Can I File a Third-Party Claim for a Construction Accident While Receiving Workers’ Compensation?
Yes, it’s possible to file a third-party injury claim while also receiving workers’ compensation benefits in South Carolina. This could be relevant if you got hurt on a construction site due to the bad behavior of a third party (someone other than your employer or a co-worker).
If you receive a settlement or trial award from a third-party claim or lawsuit, the workers’ comp insurer could be entitled to reimbursement for the benefits it’s paid you. If you believe you have both a workers’ comp claim and a third-party claim, consult a Charleston construction accident law firm as soon as possible to protect your interests.
Can I Sue My Employer for a Construction Accident Injury?
No. In most cases, you cannot sue your employer for a construction accident injury in South Carolina, assuming they carry workers’ compensation insurance. In return for workers’ comp coverage, employees largely give up the right to sue their employers for injuries they sustain on the job.
However, there are certain exceptions to this rule. If your employer intentionally caused your injury, you might have grounds for a lawsuit. Likewise, if your employer failed to carry legally required workers’ compensation insurance, you could be able to sue them.
Even if you can’t sue your employer, remember that you could have a third-party injury claim or lawsuit if you got hurt due to a third party’s wrongful acts or inaction. This is a separate legal action from a workers’ comp claim and could provide additional financial resources as you recover.
What Compensation Can I Pursue for Injuries from a Construction Accident?
The type(s) and amount of compensation you can pursue after a construction accident vary based on the kind of claim you file. If you file a successful workers’ comp claim, you could be entitled to the following:
- Medical benefits for hospital bills, medications, surgeries, etc.
- Temporary total disability benefits for lost wages while you’re unable to work
- Temporary partial disability benefits for reduced earnings from part-time or lower-paying jobs
- Permanent partial disability benefits for impairments that don’t prevent you from working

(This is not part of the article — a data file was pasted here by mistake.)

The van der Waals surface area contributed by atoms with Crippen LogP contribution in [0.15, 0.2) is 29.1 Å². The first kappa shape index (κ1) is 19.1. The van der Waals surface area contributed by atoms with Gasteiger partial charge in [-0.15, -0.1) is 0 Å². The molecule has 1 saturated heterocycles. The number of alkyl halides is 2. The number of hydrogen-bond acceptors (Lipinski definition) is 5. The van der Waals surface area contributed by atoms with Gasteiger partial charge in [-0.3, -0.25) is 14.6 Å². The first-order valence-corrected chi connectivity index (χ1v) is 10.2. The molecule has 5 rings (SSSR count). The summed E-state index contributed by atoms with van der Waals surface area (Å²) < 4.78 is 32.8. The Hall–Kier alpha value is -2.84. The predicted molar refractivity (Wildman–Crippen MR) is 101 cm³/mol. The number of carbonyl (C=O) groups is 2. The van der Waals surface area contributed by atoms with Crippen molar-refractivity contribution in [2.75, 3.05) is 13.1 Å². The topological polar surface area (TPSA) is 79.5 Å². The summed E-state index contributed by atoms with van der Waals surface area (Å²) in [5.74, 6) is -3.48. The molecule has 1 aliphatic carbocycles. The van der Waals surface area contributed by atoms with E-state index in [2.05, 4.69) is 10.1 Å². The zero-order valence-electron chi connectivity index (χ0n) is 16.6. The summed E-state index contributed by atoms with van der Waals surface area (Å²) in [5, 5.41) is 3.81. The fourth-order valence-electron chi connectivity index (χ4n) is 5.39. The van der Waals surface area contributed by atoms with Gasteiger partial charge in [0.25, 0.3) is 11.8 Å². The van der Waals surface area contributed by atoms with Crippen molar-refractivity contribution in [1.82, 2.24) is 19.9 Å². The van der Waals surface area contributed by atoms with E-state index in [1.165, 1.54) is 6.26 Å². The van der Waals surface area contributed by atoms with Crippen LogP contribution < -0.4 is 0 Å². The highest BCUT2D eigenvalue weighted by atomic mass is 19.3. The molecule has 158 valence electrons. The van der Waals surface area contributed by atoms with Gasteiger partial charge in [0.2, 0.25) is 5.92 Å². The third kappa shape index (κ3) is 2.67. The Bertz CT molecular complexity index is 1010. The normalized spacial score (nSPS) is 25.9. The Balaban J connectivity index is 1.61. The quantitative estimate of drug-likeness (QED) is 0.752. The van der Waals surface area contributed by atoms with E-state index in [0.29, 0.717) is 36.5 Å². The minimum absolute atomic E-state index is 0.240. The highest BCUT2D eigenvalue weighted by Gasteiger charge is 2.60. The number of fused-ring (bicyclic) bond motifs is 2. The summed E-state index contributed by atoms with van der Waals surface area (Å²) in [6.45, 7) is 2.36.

- Permanent total disability benefits for impairments that prevent you from working at all
- Death benefits for surviving dependents of workers who get killed on the job
With a third-party injury claim, you could recover various types of compensation beyond what’s available under workers’ compensation, which could include the following:
- Past and future medical expenses
- Past and projected income losses
- Pain and suffering
- Emotional distress
- Lost enjoyment of life
- Loss of consortium
How Long Do I Have to File a Construction Accident Lawsuit in South Carolina?
In South Carolina, you have three years from the date of an injury accident to file most personal injury lawsuits, including a construction accident injury lawsuit. For a workers’ compensation claim, you have two years from the date of the accident to file the claim. However, it’s important to report your injury to your employer as soon as possible, ideally within a few days of the incident. If you wait too long to notify your employer of a claim or file a lawsuit, you could lose your right to benefits.
Remember that these deadlines can vary depending on the specifics of your construction accident case. Certain circumstances could extend or shorten the filing windows for your situation, so it’s wise to consult a lawyer in Charleston as soon as possible after a construction accident. They can identify the deadlines that apply to your case, handle the necessary filing procedures on your behalf, and develop strategies to get you the money you deserve.
How a Charleston, SC, Construction Accident Attorney Can Help with Your Case
If you get hurt in a construction accident, having a knowledgeable Charleston attorney on your side can make a significant difference in your case. Here are some of the ways they can help:
- Investigating the circumstances surrounding your work injury
- Determining whether you have grounds for a third-party injury claim
- Gathering evidence and witness statements to support your claim
- Identifying liable parties and potential sources of compensation
- Hiring expert witnesses to provide testimony on your behalf
- Negotiating with insurance companies to secure a fair settlement
- Evaluating the long-term effects of your injuries to calculate your losses
- Filing all necessary paperwork within the statute of limitations
- Representing you in court if a lawsuit is necessary
- Managing any appeals processes as needed